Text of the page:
Because Patent Owner Was Not Likely to Show That Its Patented Designs Were Primarily Ornamental
November 17, 2006
Judges: Michel, Dyk, Prost (author)
[Appealed from: M.D. Tenn., Judge Echols]
In PHG Technologies, LLC v. St. John Cos., No. 06-1169 (Fed. Cir. Nov. 17, 2006), the Federal Circuit vacated the district court’s grant of a preliminary injunction because PHG Technologies, LLC (“PHG”) could not establish the first preliminary injunction factor, the likelihood of success on the merits.
PHG owns two design patents, U.S. Patent Nos. D496,405 (“the ’405 patent”) and D503,197 (“the ’197 patent”). Both the ’405 and ’197 patents claim ornamental designs for medical label sheets. The patented designs include eleven rows of labels, with each row containing three labels. The first nine rows contain three labels of equal size. That size is consistent with a standard medical chart label. Rows ten and eleven contain differently sized labels. The sizes of those labels correspond to the sizes of patient wristbands.
PHG sued St. John Companies, Inc. (“St. John”), alleging that St. John’s medical label sheet infringed the ’405 and ’197 patents. Afterfiling suit, PHG moved for a preliminary injunction against St. John’s continued sale of its medical label sheet. The district court found that PHG was likely to show that the patented designs were primarily ornamental. The district court concluded that PHG demonstrated a reasonable likelihood of success on the merits, established that it would be irreparably harmed if an injunction did not issue, and showed that the balance of hardships and the public interest weighed in favor of enjoining St. John from continuing to sell its medical label sheet.
On appeal, St. John argued that the district court erred in finding that the patented designs were primarily ornamental rather than merely a byproduct of functional considerations. St. John argued that statements made during prosecution showed that the designs were functional, and that therefore both the ’405 and ’197 patents were invalid. Specifically, St. John had presented evidence at the district court that the location of the labels for use on wristbands was functional because those labels are usually the first labels used when a patient is admitted to a medical center. The lower right-hand corner is the easiest location for a right-handed user to remove the label. Further, placing the labels for the wristbands at the bottom of the page facilitated the subsequent removal of additional labels adjacent to the removed label. St. John argued that the evidence presented in the district court constituted a clear and convincing showing of functionality, which raised a substantial question of validity concerning the ’405 and ’197 patents.
PHG argued that the district court correctly determined that St. John failed to raise a substantial question of validity regarding the functionality of the designs because the patented designs were not dictated by the use or purpose of the article of manufacture. PHG further argued that there are a multitude of ways to arrange different sizes of labels on a sheet, thus, the design is primarily ornamental. Finally, PHG argued that St. John’s analysis focused solely on the individual features of the designs rather than their overall appearance.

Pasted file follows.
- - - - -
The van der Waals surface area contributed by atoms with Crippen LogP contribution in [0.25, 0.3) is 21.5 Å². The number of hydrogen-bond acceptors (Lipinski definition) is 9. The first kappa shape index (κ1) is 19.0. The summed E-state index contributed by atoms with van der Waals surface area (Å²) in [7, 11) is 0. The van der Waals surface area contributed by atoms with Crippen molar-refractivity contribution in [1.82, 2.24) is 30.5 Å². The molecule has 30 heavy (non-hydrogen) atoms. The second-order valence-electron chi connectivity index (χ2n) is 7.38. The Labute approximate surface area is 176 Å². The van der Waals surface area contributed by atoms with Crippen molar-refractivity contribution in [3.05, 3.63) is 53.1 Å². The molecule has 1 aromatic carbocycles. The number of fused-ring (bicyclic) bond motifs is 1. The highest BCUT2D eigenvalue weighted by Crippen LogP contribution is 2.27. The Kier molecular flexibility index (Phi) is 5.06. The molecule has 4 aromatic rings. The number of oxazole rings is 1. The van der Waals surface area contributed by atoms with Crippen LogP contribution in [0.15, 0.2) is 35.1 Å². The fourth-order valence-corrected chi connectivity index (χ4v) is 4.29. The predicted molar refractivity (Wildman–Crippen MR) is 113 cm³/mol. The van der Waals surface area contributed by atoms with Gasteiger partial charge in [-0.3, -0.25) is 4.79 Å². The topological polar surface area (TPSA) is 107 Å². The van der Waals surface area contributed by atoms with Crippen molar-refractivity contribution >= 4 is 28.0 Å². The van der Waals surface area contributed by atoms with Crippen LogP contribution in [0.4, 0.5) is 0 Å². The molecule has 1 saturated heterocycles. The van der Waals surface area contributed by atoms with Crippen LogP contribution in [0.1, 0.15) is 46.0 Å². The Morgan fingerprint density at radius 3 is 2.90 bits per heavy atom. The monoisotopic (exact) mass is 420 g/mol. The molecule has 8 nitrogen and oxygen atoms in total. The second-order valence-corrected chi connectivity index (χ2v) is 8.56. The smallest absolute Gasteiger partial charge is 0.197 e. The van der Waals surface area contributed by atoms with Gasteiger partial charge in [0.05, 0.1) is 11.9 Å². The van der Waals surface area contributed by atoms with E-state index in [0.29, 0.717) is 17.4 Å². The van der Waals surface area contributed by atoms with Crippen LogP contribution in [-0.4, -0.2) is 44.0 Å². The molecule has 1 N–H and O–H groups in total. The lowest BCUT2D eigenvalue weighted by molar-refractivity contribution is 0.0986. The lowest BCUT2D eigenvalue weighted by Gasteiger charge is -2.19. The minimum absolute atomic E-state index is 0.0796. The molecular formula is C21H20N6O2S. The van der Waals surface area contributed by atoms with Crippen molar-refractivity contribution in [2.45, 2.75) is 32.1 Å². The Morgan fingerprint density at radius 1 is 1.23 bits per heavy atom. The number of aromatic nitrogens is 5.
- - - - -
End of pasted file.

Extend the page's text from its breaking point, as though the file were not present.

The Federal Circuit noted that if a patented design is primarily functional rather than ornamental, the patent is invalid. In determining whether a design is primarily functional, the Court noted that when there are several ways to achieve the function of an article of manufacture, the design of the article is more likely to serve a primarily ornamental purpose. Such an analysis of alternative designs includes a determination as to whether the alleged alternative designs would adversely affect the utility of the specified article, such that they are not truly alternatives.
The Court found that the evidence presented by St. John constituted evidence that alternative designs, where the wristband-sized labels were not placed at the bottom of the sheet, would adversely affect the utility of the medical label sheet. Further, the evidence presented by St. John directly pertained to the overall arrangement of the designs as a whole and indicated that the use and purpose of the medical label sheet dictated that the wristband-sized labels be located at the bottom of the sheet. The Federal Circuit concluded that St. John had satisfied its burden of raising a substantial question of validity, and the district court’s finding that PHG was likely to show that the patented designs were primarily ornamental was clearly erroneous.
Because St. John had satisfied its burden of raising a substantial question of validity, the Federal Circuit concluded that PHG had not established that it was likely to succeed on the merits. Consequently, the Court concluded that PHG had not established that at least the first preliminary injunction factor weighed in its favor, and, therefore, the district court abused its discretion in granting PHG’s motion for a preliminary injunction. Thus, the Federal Circuit vacated the district court’s grant of a preliminary injunction.